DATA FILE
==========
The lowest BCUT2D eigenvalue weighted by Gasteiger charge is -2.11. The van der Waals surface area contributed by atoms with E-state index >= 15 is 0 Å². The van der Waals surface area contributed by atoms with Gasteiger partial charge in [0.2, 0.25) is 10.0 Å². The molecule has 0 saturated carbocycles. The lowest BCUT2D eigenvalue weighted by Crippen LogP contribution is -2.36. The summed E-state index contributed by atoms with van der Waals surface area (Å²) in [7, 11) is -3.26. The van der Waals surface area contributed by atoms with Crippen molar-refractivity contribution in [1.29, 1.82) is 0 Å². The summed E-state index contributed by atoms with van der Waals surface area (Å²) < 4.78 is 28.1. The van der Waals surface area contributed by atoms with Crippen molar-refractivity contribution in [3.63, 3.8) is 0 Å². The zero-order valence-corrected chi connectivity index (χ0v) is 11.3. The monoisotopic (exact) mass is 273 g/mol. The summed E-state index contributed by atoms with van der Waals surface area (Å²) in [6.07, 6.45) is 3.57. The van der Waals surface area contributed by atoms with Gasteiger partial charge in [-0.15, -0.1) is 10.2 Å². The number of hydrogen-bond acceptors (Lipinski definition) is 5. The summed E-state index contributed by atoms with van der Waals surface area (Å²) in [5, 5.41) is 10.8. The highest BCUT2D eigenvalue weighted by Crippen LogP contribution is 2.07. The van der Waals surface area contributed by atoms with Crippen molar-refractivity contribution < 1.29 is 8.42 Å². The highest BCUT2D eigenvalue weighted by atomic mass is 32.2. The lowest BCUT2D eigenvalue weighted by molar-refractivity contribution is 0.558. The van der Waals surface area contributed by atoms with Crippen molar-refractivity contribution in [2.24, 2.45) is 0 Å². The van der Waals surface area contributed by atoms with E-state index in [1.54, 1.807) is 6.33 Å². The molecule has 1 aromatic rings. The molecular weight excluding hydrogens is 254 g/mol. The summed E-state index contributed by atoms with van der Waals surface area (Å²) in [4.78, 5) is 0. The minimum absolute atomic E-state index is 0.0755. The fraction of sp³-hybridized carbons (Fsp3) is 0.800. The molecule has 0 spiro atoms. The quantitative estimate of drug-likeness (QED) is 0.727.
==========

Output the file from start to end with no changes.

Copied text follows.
The lowest BCUT2D eigenvalue weighted by Gasteiger charge is -2.11. The van der Waals surface area contributed by atoms with E-state index >= 15 is 0 Å². The van der Waals surface area contributed by atoms with Gasteiger partial charge in [0.2, 0.25) is 10.0 Å². The molecule has 0 saturated carbocycles. The lowest BCUT2D eigenvalue weighted by Crippen LogP contribution is -2.36. The summed E-state index contributed by atoms with van der Waals surface area (Å²) in [7, 11) is -3.26. The van der Waals surface area contributed by atoms with Crippen molar-refractivity contribution in [1.29, 1.82) is 0 Å². The summed E-state index contributed by atoms with van der Waals surface area (Å²) < 4.78 is 28.1. The van der Waals surface area contributed by atoms with Crippen molar-refractivity contribution in [3.63, 3.8) is 0 Å². The zero-order valence-corrected chi connectivity index (χ0v) is 11.3. The monoisotopic (exact) mass is 273 g/mol. The summed E-state index contributed by atoms with van der Waals surface area (Å²) in [6.07, 6.45) is 3.57. The van der Waals surface area contributed by atoms with Gasteiger partial charge in [-0.15, -0.1) is 10.2 Å². The number of hydrogen-bond acceptors (Lipinski definition) is 5. The summed E-state index contributed by atoms with van der Waals surface area (Å²) in [5, 5.41) is 10.8. The highest BCUT2D eigenvalue weighted by Crippen LogP contribution is 2.07. The van der Waals surface area contributed by atoms with Crippen molar-refractivity contribution < 1.29 is 8.42 Å². The highest BCUT2D eigenvalue weighted by atomic mass is 32.2. The lowest BCUT2D eigenvalue weighted by molar-refractivity contribution is 0.558. The van der Waals surface area contributed by atoms with Crippen molar-refractivity contribution in [2.24, 2.45) is 0 Å². The van der Waals surface area contributed by atoms with E-state index in [1.54, 1.807) is 6.33 Å². The molecule has 1 aromatic rings. The molecular weight excluding hydrogens is 254 g/mol. The summed E-state index contributed by atoms with van der Waals surface area (Å²) in [4.78, 5) is 0. The minimum absolute atomic E-state index is 0.0755. The fraction of sp³-hybridized carbons (Fsp3) is 0.800. The molecule has 0 spiro atoms. The quantitative estimate of drug-likeness (QED) is 0.727.